Following the German architect Tom Sieverts, my colleague Douglas Young and I have long called the inner suburbs in-between cities. Toronto’s inner suburbs are neither old downtown nor new suburb but complex urban landscapes of mixed density, use and urbanity. The existing focus on the premium spaces of urban regions (the core infrastructures, the airport, the financial core, the temples of high culture like museums and concert halls, the research and medical institutes, the exclusive central and peripheral residential areas, etc.) eclipses the less visible spaces that lie in-between. The in-between city finds little political representation, hardly any symbolic valuation, and often becomes residual terrain in metropolitan governance. (Sieverts, 2011:20; Young and Keil, forthcoming).

The in-between city in Toronto is particularly vulnerable to oversight by planners and decision-makers as it sits at the political margins of the core metropolis. They are literally out of sight to many who commonly make decisions on metropolitan matters. But they are not just a far away part of Toronto, they are also neighbours of other parts of the urban region.

The inner suburbs have as their counterpart in the new suburban areas, dynamic, economically wealthy, technologically advanced and connected neighbourhoods. For every Jane and Finch, there is a neighbour called York University, for every Rexdale, there is a Vaughan or Brampton just across the street, for every Malvern, there is a Markham in the vicinity. Not only do we accept the stark contrasts of opportunity, wealth and mobility in those contiguous yet different urban areas, we also have no political processes to deal with their difference. By contrast, the current political and power systems reinforce those differences.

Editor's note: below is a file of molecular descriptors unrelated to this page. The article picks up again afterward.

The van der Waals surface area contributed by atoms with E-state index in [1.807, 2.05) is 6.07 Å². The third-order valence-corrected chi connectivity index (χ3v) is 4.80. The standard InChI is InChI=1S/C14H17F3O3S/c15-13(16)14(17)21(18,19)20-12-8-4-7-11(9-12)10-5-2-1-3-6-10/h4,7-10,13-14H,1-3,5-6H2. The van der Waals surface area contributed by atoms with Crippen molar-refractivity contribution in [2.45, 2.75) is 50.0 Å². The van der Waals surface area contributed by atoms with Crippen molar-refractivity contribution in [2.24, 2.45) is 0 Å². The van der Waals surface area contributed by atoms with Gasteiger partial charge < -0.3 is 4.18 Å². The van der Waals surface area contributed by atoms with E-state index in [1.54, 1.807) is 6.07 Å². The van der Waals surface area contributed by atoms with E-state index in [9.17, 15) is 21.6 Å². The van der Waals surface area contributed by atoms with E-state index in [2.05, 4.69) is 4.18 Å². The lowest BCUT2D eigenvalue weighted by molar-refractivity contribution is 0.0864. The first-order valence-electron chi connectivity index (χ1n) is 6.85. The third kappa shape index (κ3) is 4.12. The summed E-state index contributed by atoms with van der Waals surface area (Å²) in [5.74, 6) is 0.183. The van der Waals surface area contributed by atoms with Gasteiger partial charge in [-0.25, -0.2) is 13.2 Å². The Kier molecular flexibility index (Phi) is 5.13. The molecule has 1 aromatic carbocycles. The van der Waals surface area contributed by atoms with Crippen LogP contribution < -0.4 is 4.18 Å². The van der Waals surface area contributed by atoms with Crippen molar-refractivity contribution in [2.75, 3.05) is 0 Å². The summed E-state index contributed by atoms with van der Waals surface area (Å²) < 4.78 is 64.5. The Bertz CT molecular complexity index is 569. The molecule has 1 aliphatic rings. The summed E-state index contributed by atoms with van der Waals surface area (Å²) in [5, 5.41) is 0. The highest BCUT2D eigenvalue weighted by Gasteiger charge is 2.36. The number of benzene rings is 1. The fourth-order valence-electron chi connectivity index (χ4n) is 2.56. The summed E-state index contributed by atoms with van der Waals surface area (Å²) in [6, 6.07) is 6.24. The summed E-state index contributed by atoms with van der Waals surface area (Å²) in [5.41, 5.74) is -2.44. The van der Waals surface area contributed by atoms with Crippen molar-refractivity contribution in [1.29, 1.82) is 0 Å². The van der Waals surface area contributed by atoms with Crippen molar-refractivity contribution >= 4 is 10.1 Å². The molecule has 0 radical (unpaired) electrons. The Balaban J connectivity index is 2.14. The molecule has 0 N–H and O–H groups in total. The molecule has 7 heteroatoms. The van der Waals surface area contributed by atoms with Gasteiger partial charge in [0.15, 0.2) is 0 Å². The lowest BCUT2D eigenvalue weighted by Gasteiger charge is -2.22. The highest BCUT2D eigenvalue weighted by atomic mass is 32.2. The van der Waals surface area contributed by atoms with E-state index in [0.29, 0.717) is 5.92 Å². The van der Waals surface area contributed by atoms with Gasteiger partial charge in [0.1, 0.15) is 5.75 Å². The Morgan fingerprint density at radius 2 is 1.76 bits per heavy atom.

People in the inner suburbs tend to be at the receiving end of more or less good intentions by outsiders. State and market strategies have been applied to the inner suburbs since their inception. In fact, their very existence was strategic. They had a purpose. They were supposed to relieve growth pressures on the inner city. In fact, they were born as products of centralized, downtown decision-making processes, afterthoughts of the increasing realization that the way cities grew since the industrial age was coming to an end.

More recently, some have developed a concept for environmental and social refurbishment of the building stock in the highrise neighbourhoods. Others have made subways the battle cry in a war on the car, which is supposed to benefit the under-serviced and marginalized populations of the periphery. I don’t see it as my task here to make specific political recommendations either way but it is clear that while physical repair, mobility improvements and political representation are key items that need attention in the inner suburbs, the area’s main challenge is the unhealthy mix of racialized poverty that has come to define them. It is highly unlikely that those problems can be repaired with place based strategies alone.

Statement at Chief Planner Roundtable The Next Generation Suburbs at the invitation of Jennifer Keesmaat, April 2, 2013, City Hall, Toronto (http://www.toronto.ca/planning/chiefplannerroundtable/)


McMahon, M., Keil, R. & Young, D. (2011). In-Between Infrastructures: Imagining New Forms of Techno-social Politics in the Contemporary Canadian Metropolis. City Institute Occasional Paper Series.

Sieverts, T. (2011). The in-between city as an image of society: From the impossible order towards a possible disorder in the urban landscape. In D.Young, R.Keil, & P.B Wood (eds.) In-Between Infrastructure: Urban Connectivity in an Age of Vulnerability. Kelowna, B.C.: Praxis(e)Press, pp. 19-27.

Young, D. & Keil, R.  (2014). Locating the Urban In-Between: Tracking the urban politics of infrastructure in Toronto. International Journal of Urban and Regional Research.

Young, D., Wood, P.B. & Keil, R. (eds.) (2011). In-Between Infrastructure: Urban Connectivity in an Age of Vulnerability. Kelowna, BC: Praxis(e) Press.